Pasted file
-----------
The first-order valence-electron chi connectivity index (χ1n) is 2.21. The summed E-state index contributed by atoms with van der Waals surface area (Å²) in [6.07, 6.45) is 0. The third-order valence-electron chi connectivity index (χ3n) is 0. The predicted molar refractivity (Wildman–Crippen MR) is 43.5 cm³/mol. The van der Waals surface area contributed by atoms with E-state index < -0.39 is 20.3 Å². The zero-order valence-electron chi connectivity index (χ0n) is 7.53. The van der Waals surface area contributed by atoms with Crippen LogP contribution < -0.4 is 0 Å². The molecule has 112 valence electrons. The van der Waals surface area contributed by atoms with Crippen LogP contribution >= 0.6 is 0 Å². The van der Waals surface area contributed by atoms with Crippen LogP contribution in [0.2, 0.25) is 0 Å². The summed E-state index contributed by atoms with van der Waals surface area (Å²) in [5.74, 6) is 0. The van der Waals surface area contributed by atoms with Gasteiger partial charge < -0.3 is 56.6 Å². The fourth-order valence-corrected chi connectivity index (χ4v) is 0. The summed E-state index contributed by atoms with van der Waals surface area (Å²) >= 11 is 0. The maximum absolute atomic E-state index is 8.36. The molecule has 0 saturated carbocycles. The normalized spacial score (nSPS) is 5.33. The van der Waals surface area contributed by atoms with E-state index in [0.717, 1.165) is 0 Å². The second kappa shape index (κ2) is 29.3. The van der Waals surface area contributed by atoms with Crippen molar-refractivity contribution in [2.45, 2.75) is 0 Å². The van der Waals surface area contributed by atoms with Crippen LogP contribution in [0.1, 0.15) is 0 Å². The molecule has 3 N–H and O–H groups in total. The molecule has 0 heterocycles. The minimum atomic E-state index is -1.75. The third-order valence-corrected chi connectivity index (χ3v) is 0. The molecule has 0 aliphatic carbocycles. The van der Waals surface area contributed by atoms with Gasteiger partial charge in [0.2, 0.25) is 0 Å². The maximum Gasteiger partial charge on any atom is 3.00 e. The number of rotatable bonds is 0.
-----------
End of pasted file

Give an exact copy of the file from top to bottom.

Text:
The first-order valence-electron chi connectivity index (χ1n) is 2.21. The summed E-state index contributed by atoms with van der Waals surface area (Å²) in [6.07, 6.45) is 0. The third-order valence-electron chi connectivity index (χ3n) is 0. The predicted molar refractivity (Wildman–Crippen MR) is 43.5 cm³/mol. The van der Waals surface area contributed by atoms with E-state index < -0.39 is 20.3 Å². The zero-order valence-electron chi connectivity index (χ0n) is 7.53. The van der Waals surface area contributed by atoms with Crippen LogP contribution < -0.4 is 0 Å². The molecule has 112 valence electrons. The van der Waals surface area contributed by atoms with Crippen LogP contribution >= 0.6 is 0 Å². The van der Waals surface area contributed by atoms with Crippen LogP contribution in [0.2, 0.25) is 0 Å². The summed E-state index contributed by atoms with van der Waals surface area (Å²) in [5.74, 6) is 0. The van der Waals surface area contributed by atoms with Gasteiger partial charge < -0.3 is 56.6 Å². The fourth-order valence-corrected chi connectivity index (χ4v) is 0. The summed E-state index contributed by atoms with van der Waals surface area (Å²) >= 11 is 0. The maximum absolute atomic E-state index is 8.36. The molecule has 0 saturated carbocycles. The normalized spacial score (nSPS) is 5.33. The van der Waals surface area contributed by atoms with E-state index in [0.717, 1.165) is 0 Å². The second kappa shape index (κ2) is 29.3. The van der Waals surface area contributed by atoms with Crippen molar-refractivity contribution in [2.45, 2.75) is 0 Å². The van der Waals surface area contributed by atoms with Crippen LogP contribution in [0.1, 0.15) is 0 Å². The molecule has 3 N–H and O–H groups in total. The molecule has 0 heterocycles. The minimum atomic E-state index is -1.75. The third-order valence-corrected chi connectivity index (χ3v) is 0. The molecule has 0 aliphatic carbocycles. The van der Waals surface area contributed by atoms with Gasteiger partial charge in [0.2, 0.25) is 0 Å². The maximum Gasteiger partial charge on any atom is 3.00 e. The number of rotatable bonds is 0.